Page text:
Mental health in times of pandemic: how to limit the fallout

For SHA Wellness Clinic
Thursday July 28th, 2022
Health & Beauty
Maintaining emotional balance in the midst of a global health crisis can be a real challenge. Here’s how to do it.

It’s been almost two and a half years since the global health crisis caused by the outbreak of Covid-19 and there is still no end in sight, at least not in the short term. The waves of infection continue unabated (we’re now in our seventh) and the lack of a single approach when it comes to adopting the best measures to beat the pandemic has only increased confusion among a large swath of the population. Society has adapted as best it can over these past years to a completely unprecedented scenario for which no one was prepared. But months of living daily with negative emotions like anxiety, fear, uncertainty, stress and sadness have taken their toll on mental health.

As Cinthya Molina, psychologist at SHA Wellness Clinic, explains, “the crisis is dragging on so long that it has caused what’s called pandemic fatigue, which is the tiredness and lack of motivation we feel in response to a prolonged situation which, at first, we didn’t think would last so long. Social isolation, the loss of friends and family, job and economic instability and facing one’s own mortality are having a major impact on people’s state of mind. Adapting to the new reality as quickly as possible is key to limiting the impact the pandemic is having on mental health”. To speed up this process, Cinthya recommends:


  1. Limiting the consumption of information about the pandemic.

It is one thing to be informed, which is both necessary and recommended, and quite another to spend all day checking the latest news about the coronavirus. As the World Health Organization has confirmed, the health crisis has created an infodemic, that is, a massive increase in Covid-related information that often sends contradictory messages. Excessively consuming information increases confusion, worry and hopelessness and makes people more gloomy and irritable, which directly affects mental health.


  1. Learning to manage negative emotions

Trying to suppress negative emotions is a mistake. Uncertainty, fear, anger, mistrust and Covid itself are part of life and it’s impossible to get rid of them. Which means that it’s better to learn how to accept, manage and deal with these unpleasant experiences than to invest time and energy in fighting them. This is how you keep them from becoming obstacles in your path. Focusing on what you can control, enjoying leisure time with family and friends, helping others and making short-term plans will give you peace of mind.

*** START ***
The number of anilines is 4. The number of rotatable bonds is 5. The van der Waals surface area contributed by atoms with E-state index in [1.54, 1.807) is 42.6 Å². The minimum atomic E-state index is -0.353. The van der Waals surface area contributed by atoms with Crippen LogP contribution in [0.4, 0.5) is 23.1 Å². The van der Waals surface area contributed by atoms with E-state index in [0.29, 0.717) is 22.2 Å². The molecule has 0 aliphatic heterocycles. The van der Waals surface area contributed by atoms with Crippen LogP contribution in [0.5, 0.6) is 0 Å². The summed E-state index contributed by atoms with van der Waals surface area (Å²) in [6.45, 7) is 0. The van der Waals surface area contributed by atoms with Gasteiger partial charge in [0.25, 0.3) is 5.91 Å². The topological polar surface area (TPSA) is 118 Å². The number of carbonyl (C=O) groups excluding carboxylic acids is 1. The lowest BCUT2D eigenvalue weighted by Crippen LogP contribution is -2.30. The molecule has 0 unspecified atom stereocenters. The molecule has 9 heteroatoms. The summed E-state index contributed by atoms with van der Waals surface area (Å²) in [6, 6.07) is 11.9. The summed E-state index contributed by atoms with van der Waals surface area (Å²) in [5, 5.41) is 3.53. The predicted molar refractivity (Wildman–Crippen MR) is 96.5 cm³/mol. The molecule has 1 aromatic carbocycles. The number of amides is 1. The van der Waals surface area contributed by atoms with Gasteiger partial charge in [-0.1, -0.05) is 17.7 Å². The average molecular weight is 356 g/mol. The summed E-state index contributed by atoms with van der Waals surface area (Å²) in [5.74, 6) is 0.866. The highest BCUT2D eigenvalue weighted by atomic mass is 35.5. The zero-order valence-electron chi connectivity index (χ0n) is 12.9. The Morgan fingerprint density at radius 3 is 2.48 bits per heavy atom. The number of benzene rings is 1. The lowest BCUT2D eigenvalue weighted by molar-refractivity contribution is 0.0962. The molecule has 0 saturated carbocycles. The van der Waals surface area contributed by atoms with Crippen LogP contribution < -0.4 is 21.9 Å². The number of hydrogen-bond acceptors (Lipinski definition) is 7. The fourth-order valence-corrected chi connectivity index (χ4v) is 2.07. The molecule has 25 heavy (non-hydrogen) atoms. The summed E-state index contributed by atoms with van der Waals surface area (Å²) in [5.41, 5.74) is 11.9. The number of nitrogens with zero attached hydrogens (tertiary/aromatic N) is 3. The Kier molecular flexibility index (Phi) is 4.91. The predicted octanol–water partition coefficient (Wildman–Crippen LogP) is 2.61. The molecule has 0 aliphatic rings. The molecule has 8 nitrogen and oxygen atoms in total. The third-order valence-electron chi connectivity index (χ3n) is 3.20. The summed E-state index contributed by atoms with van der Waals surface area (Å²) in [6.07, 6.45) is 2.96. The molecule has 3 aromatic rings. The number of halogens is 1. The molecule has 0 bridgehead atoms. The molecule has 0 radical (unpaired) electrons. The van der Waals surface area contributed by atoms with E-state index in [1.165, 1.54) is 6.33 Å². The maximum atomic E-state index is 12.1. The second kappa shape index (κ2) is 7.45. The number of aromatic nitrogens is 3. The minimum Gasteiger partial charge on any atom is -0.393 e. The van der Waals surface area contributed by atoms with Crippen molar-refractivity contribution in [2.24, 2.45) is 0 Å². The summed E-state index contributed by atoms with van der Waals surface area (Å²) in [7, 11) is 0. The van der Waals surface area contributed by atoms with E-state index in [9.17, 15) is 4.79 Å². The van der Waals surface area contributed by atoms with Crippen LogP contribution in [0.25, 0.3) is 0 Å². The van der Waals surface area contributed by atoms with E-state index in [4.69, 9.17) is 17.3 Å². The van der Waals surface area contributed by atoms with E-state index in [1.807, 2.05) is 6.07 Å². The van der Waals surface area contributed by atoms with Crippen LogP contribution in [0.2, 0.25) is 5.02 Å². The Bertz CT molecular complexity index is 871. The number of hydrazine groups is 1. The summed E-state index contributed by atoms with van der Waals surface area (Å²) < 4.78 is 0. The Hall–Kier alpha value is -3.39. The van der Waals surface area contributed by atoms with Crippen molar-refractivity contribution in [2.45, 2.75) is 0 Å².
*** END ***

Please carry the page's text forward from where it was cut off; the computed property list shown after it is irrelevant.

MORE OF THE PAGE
1. Practicing mindfulness

Since the pandemic began, many have rightly sought emotional balance in disciplines that combine caring for the body with caring for the mind. Meditation, yoga and breathing control techniques help bring your focus to the present moment, making you aware of the here and now, promoting relaxation, improving restful sleep, minimising stress, soothing anxiety and boosting mental clarity.


  1. Leading a healthy lifestyle

Everything in the human body is interconnected and interrelated. Therefore, good mental health depends on many other factors beyond managing feelings. A healthy and balanced diet, based mainly on seasonal fruits and vegetables, whole grains, legumes, seeds, nuts and seaweed, regular moderate exercise and good sleep hygiene are essential for keeping the body in optimal physical condition, a strong immune system and a pandemic-proof emotional balance.


To learn more about the cognitive sequelae of Covid-19, Click here


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